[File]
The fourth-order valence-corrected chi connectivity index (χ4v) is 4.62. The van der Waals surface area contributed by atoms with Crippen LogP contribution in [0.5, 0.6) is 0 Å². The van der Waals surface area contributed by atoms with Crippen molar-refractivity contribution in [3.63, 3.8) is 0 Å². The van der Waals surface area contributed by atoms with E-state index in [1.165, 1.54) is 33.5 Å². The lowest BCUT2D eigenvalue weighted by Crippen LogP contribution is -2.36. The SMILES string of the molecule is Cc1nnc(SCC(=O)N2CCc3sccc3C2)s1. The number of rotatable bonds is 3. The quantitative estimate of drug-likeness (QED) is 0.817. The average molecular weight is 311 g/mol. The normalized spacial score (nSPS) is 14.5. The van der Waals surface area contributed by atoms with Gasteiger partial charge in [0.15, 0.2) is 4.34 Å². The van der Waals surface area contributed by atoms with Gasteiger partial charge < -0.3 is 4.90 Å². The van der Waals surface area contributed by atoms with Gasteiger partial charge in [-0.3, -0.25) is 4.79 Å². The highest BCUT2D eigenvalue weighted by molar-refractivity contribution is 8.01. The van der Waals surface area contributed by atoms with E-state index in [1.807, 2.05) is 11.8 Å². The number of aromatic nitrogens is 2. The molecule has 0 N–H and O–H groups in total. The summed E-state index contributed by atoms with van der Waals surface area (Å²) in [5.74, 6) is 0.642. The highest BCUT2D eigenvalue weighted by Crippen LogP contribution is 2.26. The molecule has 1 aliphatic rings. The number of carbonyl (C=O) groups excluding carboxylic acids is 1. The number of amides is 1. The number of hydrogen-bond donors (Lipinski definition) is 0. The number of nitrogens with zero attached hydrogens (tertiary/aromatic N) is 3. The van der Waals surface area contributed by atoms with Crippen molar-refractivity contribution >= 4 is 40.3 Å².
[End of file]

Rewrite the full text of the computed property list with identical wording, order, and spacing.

The fourth-order valence-corrected chi connectivity index (χ4v) is 4.62. The van der Waals surface area contributed by atoms with Crippen LogP contribution in [0.5, 0.6) is 0 Å². The van der Waals surface area contributed by atoms with Crippen molar-refractivity contribution in [3.63, 3.8) is 0 Å². The van der Waals surface area contributed by atoms with E-state index in [1.165, 1.54) is 33.5 Å². The lowest BCUT2D eigenvalue weighted by Crippen LogP contribution is -2.36. The SMILES string of the molecule is Cc1nnc(SCC(=O)N2CCc3sccc3C2)s1. The number of rotatable bonds is 3. The quantitative estimate of drug-likeness (QED) is 0.817. The average molecular weight is 311 g/mol. The normalized spacial score (nSPS) is 14.5. The van der Waals surface area contributed by atoms with Gasteiger partial charge in [0.15, 0.2) is 4.34 Å². The van der Waals surface area contributed by atoms with Gasteiger partial charge < -0.3 is 4.90 Å². The van der Waals surface area contributed by atoms with Gasteiger partial charge in [-0.3, -0.25) is 4.79 Å². The highest BCUT2D eigenvalue weighted by molar-refractivity contribution is 8.01. The van der Waals surface area contributed by atoms with E-state index in [1.807, 2.05) is 11.8 Å². The number of aromatic nitrogens is 2. The molecule has 0 N–H and O–H groups in total. The summed E-state index contributed by atoms with van der Waals surface area (Å²) in [5.74, 6) is 0.642. The highest BCUT2D eigenvalue weighted by Crippen LogP contribution is 2.26. The molecule has 1 aliphatic rings. The number of carbonyl (C=O) groups excluding carboxylic acids is 1. The number of amides is 1. The number of hydrogen-bond donors (Lipinski definition) is 0. The number of nitrogens with zero attached hydrogens (tertiary/aromatic N) is 3. The van der Waals surface area contributed by atoms with Crippen molar-refractivity contribution >= 4 is 40.3 Å².